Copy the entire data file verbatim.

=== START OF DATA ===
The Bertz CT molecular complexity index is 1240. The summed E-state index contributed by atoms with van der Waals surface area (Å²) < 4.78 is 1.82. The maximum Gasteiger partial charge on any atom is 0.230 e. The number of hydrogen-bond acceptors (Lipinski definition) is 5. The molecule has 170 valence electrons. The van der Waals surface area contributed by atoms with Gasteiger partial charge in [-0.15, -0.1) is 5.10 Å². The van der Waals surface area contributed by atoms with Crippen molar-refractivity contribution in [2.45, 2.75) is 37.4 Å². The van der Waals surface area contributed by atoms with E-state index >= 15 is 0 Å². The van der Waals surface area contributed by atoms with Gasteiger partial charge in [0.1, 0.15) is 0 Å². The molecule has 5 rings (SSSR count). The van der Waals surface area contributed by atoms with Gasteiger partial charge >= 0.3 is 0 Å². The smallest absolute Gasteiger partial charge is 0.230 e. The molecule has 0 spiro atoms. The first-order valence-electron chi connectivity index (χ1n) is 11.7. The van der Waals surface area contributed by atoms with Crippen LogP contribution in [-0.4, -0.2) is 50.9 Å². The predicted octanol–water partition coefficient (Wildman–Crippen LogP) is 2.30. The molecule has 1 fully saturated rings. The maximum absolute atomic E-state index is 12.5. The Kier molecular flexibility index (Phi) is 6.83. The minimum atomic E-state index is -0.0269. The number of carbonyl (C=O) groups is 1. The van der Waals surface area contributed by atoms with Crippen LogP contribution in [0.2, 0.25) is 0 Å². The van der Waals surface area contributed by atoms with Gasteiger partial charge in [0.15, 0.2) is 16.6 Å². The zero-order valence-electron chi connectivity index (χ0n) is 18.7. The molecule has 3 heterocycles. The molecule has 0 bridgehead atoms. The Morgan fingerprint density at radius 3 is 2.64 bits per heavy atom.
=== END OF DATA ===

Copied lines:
The Bertz CT molecular complexity index is 1240. The summed E-state index contributed by atoms with van der Waals surface area (Å²) < 4.78 is 1.82. The maximum Gasteiger partial charge on any atom is 0.230 e. The number of hydrogen-bond acceptors (Lipinski definition) is 5. The molecule has 170 valence electrons. The van der Waals surface area contributed by atoms with Gasteiger partial charge in [-0.15, -0.1) is 5.10 Å². The van der Waals surface area contributed by atoms with Crippen molar-refractivity contribution in [2.45, 2.75) is 37.4 Å². The van der Waals surface area contributed by atoms with E-state index >= 15 is 0 Å². The van der Waals surface area contributed by atoms with Gasteiger partial charge in [0.1, 0.15) is 0 Å². The molecule has 5 rings (SSSR count). The van der Waals surface area contributed by atoms with Gasteiger partial charge >= 0.3 is 0 Å². The smallest absolute Gasteiger partial charge is 0.230 e. The molecule has 0 spiro atoms. The first-order valence-electron chi connectivity index (χ1n) is 11.7. The van der Waals surface area contributed by atoms with Crippen LogP contribution in [-0.4, -0.2) is 50.9 Å². The predicted octanol–water partition coefficient (Wildman–Crippen LogP) is 2.30. The molecule has 1 fully saturated rings. The maximum absolute atomic E-state index is 12.5. The Kier molecular flexibility index (Phi) is 6.83. The minimum atomic E-state index is -0.0269. The number of carbonyl (C=O) groups is 1. The van der Waals surface area contributed by atoms with Crippen LogP contribution in [0.2, 0.25) is 0 Å². The van der Waals surface area contributed by atoms with Gasteiger partial charge in [0.15, 0.2) is 16.6 Å². The zero-order valence-electron chi connectivity index (χ0n) is 18.7. The molecule has 3 heterocycles. The molecule has 0 bridgehead atoms. The Morgan fingerprint density at radius 3 is 2.64 bits per heavy atom.